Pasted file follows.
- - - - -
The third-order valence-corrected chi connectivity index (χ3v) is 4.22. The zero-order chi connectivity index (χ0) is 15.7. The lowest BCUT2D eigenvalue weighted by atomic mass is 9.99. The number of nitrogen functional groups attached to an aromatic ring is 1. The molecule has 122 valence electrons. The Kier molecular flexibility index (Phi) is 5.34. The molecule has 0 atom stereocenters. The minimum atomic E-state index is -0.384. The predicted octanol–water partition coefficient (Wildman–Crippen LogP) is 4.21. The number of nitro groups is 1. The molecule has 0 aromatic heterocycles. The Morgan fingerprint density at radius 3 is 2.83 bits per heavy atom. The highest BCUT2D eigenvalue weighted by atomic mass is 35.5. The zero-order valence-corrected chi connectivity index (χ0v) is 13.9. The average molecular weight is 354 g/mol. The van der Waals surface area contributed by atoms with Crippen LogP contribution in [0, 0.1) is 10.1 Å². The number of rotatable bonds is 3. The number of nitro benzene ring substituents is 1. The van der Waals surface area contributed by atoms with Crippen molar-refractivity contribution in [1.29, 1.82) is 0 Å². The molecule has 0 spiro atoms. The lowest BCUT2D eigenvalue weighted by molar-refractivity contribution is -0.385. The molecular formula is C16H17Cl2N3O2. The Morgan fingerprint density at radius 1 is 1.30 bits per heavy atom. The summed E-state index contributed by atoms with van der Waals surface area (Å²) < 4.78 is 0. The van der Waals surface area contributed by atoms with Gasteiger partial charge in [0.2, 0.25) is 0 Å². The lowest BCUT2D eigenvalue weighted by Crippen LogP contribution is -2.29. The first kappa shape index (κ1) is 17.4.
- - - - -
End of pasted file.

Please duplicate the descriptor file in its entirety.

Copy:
The third-order valence-corrected chi connectivity index (χ3v) is 4.22. The zero-order chi connectivity index (χ0) is 15.7. The lowest BCUT2D eigenvalue weighted by atomic mass is 9.99. The number of nitrogen functional groups attached to an aromatic ring is 1. The molecule has 122 valence electrons. The Kier molecular flexibility index (Phi) is 5.34. The molecule has 0 atom stereocenters. The minimum atomic E-state index is -0.384. The predicted octanol–water partition coefficient (Wildman–Crippen LogP) is 4.21. The number of nitro groups is 1. The molecule has 0 aromatic heterocycles. The Morgan fingerprint density at radius 3 is 2.83 bits per heavy atom. The highest BCUT2D eigenvalue weighted by atomic mass is 35.5. The zero-order valence-corrected chi connectivity index (χ0v) is 13.9. The average molecular weight is 354 g/mol. The van der Waals surface area contributed by atoms with Crippen LogP contribution in [0, 0.1) is 10.1 Å². The number of rotatable bonds is 3. The number of nitro benzene ring substituents is 1. The van der Waals surface area contributed by atoms with Crippen molar-refractivity contribution in [1.29, 1.82) is 0 Å². The molecule has 0 spiro atoms. The lowest BCUT2D eigenvalue weighted by molar-refractivity contribution is -0.385. The molecular formula is C16H17Cl2N3O2. The Morgan fingerprint density at radius 1 is 1.30 bits per heavy atom. The summed E-state index contributed by atoms with van der Waals surface area (Å²) < 4.78 is 0. The van der Waals surface area contributed by atoms with Gasteiger partial charge in [0.2, 0.25) is 0 Å². The lowest BCUT2D eigenvalue weighted by Crippen LogP contribution is -2.29. The first kappa shape index (κ1) is 17.4.